“Draw a pilot or mechanic!” This was the simple instruction given to my middle school classes this week. After the initial confusion over my request, they committed to the task and got busy drawing. At the end of the exercise, I said, “Raise your hand if you drew a female pilot or mechanic.” The majority of my students drew a male because that was either their point of reference or the profession of their dad. However, some were also honest and said that they traditionally thought of a man as a mechanic or pilot. This exercise created a space for us to start a conversation about implicit and explicit biases about gender. This activity was motivated by International Women’s Day, which is observed on March 8th and the theme this year was: “Embracing Equity.”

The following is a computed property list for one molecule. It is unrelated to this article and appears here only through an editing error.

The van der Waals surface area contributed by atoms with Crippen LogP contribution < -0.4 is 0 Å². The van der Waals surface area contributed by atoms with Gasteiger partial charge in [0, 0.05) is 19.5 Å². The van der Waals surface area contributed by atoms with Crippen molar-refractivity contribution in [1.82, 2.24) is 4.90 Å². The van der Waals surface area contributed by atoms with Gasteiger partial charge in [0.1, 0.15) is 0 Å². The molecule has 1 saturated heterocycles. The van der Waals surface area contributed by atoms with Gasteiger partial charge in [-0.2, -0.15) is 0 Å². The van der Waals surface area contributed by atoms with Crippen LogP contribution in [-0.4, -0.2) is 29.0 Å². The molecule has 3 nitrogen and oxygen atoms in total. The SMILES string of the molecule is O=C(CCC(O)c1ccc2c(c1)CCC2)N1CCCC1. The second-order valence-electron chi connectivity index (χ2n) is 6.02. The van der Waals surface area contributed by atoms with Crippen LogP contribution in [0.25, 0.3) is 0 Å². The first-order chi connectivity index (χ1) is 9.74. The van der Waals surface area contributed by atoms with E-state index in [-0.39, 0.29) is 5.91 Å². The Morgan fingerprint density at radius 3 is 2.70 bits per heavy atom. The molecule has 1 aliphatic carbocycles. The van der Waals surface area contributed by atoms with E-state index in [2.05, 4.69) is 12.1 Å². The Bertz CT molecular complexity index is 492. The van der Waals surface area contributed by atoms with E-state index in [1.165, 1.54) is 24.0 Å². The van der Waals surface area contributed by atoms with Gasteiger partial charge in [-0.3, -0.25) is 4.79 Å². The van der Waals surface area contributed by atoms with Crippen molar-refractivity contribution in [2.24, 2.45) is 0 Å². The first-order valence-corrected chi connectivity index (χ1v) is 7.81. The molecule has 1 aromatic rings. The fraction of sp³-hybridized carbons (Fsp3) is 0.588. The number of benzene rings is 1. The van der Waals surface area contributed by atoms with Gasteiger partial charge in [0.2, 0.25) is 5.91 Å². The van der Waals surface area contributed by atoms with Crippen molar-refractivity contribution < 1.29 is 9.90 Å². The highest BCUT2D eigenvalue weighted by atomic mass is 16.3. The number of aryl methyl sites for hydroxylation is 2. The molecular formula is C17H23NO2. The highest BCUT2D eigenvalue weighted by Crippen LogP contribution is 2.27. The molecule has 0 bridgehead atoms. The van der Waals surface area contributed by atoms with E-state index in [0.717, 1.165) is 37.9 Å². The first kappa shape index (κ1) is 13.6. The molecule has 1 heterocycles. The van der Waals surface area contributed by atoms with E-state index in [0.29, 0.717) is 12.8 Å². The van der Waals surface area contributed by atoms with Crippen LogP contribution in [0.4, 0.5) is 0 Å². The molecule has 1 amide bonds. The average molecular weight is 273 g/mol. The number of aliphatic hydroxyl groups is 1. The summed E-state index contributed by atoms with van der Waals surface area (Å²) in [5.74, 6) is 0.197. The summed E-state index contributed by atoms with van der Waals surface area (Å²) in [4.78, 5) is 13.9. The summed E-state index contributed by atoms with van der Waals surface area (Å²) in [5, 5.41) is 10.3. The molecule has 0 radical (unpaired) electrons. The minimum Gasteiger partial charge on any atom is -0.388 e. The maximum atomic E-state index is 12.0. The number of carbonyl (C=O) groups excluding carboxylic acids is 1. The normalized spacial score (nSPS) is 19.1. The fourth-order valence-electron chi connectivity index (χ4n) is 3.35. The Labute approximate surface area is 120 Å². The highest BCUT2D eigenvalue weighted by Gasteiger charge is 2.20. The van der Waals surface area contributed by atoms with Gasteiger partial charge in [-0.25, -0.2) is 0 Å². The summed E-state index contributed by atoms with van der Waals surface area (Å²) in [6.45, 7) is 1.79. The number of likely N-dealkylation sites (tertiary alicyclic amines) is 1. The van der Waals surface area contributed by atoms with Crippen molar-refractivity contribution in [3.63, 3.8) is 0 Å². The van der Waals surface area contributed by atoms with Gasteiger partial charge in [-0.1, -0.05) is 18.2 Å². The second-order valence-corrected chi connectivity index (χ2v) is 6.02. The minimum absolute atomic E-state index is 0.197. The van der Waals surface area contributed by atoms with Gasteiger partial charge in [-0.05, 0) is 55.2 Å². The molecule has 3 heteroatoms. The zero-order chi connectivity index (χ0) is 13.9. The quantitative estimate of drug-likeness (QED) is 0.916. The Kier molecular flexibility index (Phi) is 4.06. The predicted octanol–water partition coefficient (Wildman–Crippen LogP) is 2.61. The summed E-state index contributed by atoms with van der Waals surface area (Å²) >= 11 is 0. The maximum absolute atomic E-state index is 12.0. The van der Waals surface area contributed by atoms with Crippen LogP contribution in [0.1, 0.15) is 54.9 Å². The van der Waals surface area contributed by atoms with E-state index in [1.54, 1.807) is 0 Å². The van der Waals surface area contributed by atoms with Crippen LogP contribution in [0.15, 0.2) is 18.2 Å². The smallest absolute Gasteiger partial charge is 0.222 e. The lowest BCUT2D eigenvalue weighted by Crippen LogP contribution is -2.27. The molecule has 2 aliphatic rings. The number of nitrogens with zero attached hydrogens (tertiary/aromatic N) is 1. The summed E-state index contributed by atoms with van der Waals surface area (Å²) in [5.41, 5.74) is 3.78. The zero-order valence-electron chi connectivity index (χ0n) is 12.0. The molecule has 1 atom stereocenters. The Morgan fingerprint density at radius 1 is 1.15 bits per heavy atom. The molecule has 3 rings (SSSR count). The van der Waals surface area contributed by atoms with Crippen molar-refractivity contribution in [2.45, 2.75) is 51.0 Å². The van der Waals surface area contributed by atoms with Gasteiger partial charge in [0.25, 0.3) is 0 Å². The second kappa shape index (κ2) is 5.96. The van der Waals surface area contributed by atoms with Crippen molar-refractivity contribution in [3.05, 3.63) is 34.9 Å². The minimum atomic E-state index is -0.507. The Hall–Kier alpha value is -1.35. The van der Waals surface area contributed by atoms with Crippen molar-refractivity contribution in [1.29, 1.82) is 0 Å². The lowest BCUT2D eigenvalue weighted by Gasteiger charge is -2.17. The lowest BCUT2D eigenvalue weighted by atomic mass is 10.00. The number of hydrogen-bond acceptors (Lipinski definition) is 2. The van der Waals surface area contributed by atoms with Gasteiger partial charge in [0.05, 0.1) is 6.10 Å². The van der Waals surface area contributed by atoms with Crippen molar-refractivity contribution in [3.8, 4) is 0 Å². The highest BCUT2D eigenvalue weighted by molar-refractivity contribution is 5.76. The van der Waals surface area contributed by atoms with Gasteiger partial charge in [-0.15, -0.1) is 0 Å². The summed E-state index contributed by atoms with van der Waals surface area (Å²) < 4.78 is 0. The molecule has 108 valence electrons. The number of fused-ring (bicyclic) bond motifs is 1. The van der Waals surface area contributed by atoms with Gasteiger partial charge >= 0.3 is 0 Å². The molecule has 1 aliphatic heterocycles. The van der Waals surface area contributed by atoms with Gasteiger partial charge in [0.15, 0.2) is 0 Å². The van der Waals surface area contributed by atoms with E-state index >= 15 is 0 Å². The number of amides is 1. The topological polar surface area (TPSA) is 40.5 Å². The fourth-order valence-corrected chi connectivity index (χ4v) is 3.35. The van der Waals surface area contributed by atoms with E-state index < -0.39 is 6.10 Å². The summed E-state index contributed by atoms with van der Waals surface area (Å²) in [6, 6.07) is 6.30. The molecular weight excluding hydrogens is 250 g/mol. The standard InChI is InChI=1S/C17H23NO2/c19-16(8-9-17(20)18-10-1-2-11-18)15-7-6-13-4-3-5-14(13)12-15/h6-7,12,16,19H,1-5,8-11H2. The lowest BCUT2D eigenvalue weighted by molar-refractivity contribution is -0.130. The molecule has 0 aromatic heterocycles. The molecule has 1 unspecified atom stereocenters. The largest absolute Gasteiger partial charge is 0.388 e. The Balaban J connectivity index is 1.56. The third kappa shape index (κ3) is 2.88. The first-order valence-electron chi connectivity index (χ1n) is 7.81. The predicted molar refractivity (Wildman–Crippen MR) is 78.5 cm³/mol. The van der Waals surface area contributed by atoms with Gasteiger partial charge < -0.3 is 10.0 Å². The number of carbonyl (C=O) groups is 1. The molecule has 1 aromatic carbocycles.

It is important to reflect on the world and our daily lives from time to time so that we are not operating on autopilot. To encourage this self-reflection, we defined a few key terms such as bias, stereotype, equity and equality. To be mindful of how we interact with each other, we must first define these constructs and examine how they operate within ourselves. The class engaged in discussion about commonly held stereotypes and started to unpack their own biases.
Part of being human is being uniquely you; we all have different needs and the difference between equality and equity highlights this. Equality is the condition where everyone is treated in the same way. Equity is the quality of being fair and impartial, recognizing that each person has different circumstances and needs. Which world would you rather live in?
Elementary/ Middle School Counselor